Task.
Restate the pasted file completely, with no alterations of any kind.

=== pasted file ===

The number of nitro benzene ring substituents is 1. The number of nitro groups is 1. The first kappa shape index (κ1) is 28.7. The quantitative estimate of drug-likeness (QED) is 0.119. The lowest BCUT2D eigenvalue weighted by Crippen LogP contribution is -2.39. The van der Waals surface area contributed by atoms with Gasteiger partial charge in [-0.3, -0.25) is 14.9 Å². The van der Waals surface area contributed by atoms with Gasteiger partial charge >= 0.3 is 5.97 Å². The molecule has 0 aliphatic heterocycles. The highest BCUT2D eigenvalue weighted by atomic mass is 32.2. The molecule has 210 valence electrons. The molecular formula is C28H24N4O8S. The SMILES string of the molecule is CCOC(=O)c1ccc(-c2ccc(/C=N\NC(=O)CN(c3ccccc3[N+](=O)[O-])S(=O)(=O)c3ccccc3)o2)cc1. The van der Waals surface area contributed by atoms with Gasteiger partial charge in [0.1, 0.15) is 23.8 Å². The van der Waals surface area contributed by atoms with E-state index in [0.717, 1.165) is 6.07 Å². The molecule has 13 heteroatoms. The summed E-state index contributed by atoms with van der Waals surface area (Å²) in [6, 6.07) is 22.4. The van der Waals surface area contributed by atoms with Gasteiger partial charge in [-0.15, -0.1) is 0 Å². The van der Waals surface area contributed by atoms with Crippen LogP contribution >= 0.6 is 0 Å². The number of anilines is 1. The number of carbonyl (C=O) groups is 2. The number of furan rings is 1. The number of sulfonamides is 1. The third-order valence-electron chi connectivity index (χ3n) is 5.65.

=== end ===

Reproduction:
The number of nitro benzene ring substituents is 1. The number of nitro groups is 1. The first kappa shape index (κ1) is 28.7. The quantitative estimate of drug-likeness (QED) is 0.119. The lowest BCUT2D eigenvalue weighted by Crippen LogP contribution is -2.39. The van der Waals surface area contributed by atoms with Gasteiger partial charge in [-0.3, -0.25) is 14.9 Å². The van der Waals surface area contributed by atoms with Gasteiger partial charge >= 0.3 is 5.97 Å². The molecule has 0 aliphatic heterocycles. The highest BCUT2D eigenvalue weighted by atomic mass is 32.2. The molecule has 210 valence electrons. The molecular formula is C28H24N4O8S. The SMILES string of the molecule is CCOC(=O)c1ccc(-c2ccc(/C=N\NC(=O)CN(c3ccccc3[N+](=O)[O-])S(=O)(=O)c3ccccc3)o2)cc1. The van der Waals surface area contributed by atoms with Gasteiger partial charge in [0.1, 0.15) is 23.8 Å². The van der Waals surface area contributed by atoms with E-state index in [0.717, 1.165) is 6.07 Å². The molecule has 13 heteroatoms. The summed E-state index contributed by atoms with van der Waals surface area (Å²) in [6, 6.07) is 22.4. The van der Waals surface area contributed by atoms with Gasteiger partial charge in [-0.15, -0.1) is 0 Å². The van der Waals surface area contributed by atoms with Crippen LogP contribution >= 0.6 is 0 Å². The number of anilines is 1. The number of carbonyl (C=O) groups is 2. The number of furan rings is 1. The number of sulfonamides is 1. The third-order valence-electron chi connectivity index (χ3n) is 5.65.